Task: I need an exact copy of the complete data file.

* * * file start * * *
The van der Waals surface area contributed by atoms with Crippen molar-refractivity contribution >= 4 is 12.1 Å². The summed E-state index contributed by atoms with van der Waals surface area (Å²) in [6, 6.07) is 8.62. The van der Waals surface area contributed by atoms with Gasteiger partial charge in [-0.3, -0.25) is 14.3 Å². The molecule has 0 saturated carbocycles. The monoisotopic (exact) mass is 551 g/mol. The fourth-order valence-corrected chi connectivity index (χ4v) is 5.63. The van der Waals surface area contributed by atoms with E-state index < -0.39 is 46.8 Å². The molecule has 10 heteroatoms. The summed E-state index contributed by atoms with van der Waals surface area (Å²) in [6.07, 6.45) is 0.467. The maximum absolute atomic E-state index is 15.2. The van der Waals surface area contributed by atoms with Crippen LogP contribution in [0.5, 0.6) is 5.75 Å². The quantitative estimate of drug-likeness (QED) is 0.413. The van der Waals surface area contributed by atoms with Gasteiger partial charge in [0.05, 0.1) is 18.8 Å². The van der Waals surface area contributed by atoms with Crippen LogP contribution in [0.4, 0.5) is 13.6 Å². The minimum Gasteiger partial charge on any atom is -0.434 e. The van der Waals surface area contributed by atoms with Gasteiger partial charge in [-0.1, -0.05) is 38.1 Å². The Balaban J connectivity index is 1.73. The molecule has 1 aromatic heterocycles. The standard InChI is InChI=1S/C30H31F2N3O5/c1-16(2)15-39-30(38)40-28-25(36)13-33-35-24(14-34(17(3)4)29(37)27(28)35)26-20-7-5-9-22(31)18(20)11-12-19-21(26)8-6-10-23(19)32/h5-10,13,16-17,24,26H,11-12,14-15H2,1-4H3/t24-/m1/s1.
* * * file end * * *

The van der Waals surface area contributed by atoms with Crippen molar-refractivity contribution >= 4 is 12.1 Å². The summed E-state index contributed by atoms with van der Waals surface area (Å²) in [6, 6.07) is 8.62. The van der Waals surface area contributed by atoms with Gasteiger partial charge in [-0.3, -0.25) is 14.3 Å². The molecule has 0 saturated carbocycles. The monoisotopic (exact) mass is 551 g/mol. The fourth-order valence-corrected chi connectivity index (χ4v) is 5.63. The van der Waals surface area contributed by atoms with E-state index < -0.39 is 46.8 Å². The molecule has 10 heteroatoms. The summed E-state index contributed by atoms with van der Waals surface area (Å²) in [6.07, 6.45) is 0.467. The maximum absolute atomic E-state index is 15.2. The van der Waals surface area contributed by atoms with Crippen LogP contribution in [0.5, 0.6) is 5.75 Å². The quantitative estimate of drug-likeness (QED) is 0.413. The van der Waals surface area contributed by atoms with Gasteiger partial charge in [0.05, 0.1) is 18.8 Å². The van der Waals surface area contributed by atoms with Crippen LogP contribution in [0.4, 0.5) is 13.6 Å². The minimum Gasteiger partial charge on any atom is -0.434 e. The van der Waals surface area contributed by atoms with Gasteiger partial charge in [-0.1, -0.05) is 38.1 Å². The Balaban J connectivity index is 1.73. The molecule has 1 aromatic heterocycles. The standard InChI is InChI=1S/C30H31F2N3O5/c1-16(2)15-39-30(38)40-28-25(36)13-33-35-24(14-34(17(3)4)29(37)27(28)35)26-20-7-5-9-22(31)18(20)11-12-19-21(26)8-6-10-23(19)32/h5-10,13,16-17,24,26H,11-12,14-15H2,1-4H3/t24-/m1/s1.